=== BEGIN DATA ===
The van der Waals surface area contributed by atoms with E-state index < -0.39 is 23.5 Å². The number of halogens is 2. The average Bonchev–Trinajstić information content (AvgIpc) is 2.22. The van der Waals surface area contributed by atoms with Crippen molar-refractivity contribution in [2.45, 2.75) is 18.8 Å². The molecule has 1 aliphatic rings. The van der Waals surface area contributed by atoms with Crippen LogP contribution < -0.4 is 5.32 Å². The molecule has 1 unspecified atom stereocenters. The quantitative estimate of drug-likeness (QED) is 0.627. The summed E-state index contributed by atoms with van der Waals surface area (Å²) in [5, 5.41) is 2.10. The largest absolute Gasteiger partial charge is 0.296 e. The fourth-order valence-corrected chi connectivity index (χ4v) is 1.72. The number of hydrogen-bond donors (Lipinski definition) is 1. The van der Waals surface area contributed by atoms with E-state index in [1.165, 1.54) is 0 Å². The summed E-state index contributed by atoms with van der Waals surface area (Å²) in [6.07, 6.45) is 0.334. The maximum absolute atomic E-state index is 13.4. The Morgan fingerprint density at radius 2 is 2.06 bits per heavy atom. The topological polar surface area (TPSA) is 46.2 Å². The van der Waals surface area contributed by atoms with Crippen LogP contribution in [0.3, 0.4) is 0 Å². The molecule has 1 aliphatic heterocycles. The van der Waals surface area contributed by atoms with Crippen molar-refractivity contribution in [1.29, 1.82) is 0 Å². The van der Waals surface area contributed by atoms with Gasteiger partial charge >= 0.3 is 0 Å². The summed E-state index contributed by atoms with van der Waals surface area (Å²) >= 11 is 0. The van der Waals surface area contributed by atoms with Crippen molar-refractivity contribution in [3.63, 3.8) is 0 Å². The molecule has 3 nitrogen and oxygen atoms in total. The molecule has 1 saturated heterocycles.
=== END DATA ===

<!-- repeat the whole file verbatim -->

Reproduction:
The van der Waals surface area contributed by atoms with E-state index < -0.39 is 23.5 Å². The number of halogens is 2. The average Bonchev–Trinajstić information content (AvgIpc) is 2.22. The van der Waals surface area contributed by atoms with Crippen molar-refractivity contribution in [2.45, 2.75) is 18.8 Å². The molecule has 1 aliphatic rings. The van der Waals surface area contributed by atoms with Crippen LogP contribution < -0.4 is 5.32 Å². The molecule has 1 unspecified atom stereocenters. The quantitative estimate of drug-likeness (QED) is 0.627. The summed E-state index contributed by atoms with van der Waals surface area (Å²) in [5, 5.41) is 2.10. The largest absolute Gasteiger partial charge is 0.296 e. The fourth-order valence-corrected chi connectivity index (χ4v) is 1.72. The number of hydrogen-bond donors (Lipinski definition) is 1. The van der Waals surface area contributed by atoms with E-state index in [1.165, 1.54) is 0 Å². The summed E-state index contributed by atoms with van der Waals surface area (Å²) in [6.07, 6.45) is 0.334. The maximum absolute atomic E-state index is 13.4. The Morgan fingerprint density at radius 2 is 2.06 bits per heavy atom. The topological polar surface area (TPSA) is 46.2 Å². The van der Waals surface area contributed by atoms with Crippen LogP contribution in [0.3, 0.4) is 0 Å². The molecule has 1 aliphatic heterocycles. The van der Waals surface area contributed by atoms with Crippen molar-refractivity contribution in [1.29, 1.82) is 0 Å². The van der Waals surface area contributed by atoms with Gasteiger partial charge >= 0.3 is 0 Å². The summed E-state index contributed by atoms with van der Waals surface area (Å²) >= 11 is 0. The van der Waals surface area contributed by atoms with Crippen molar-refractivity contribution in [3.63, 3.8) is 0 Å². The molecule has 3 nitrogen and oxygen atoms in total. The molecule has 1 saturated heterocycles.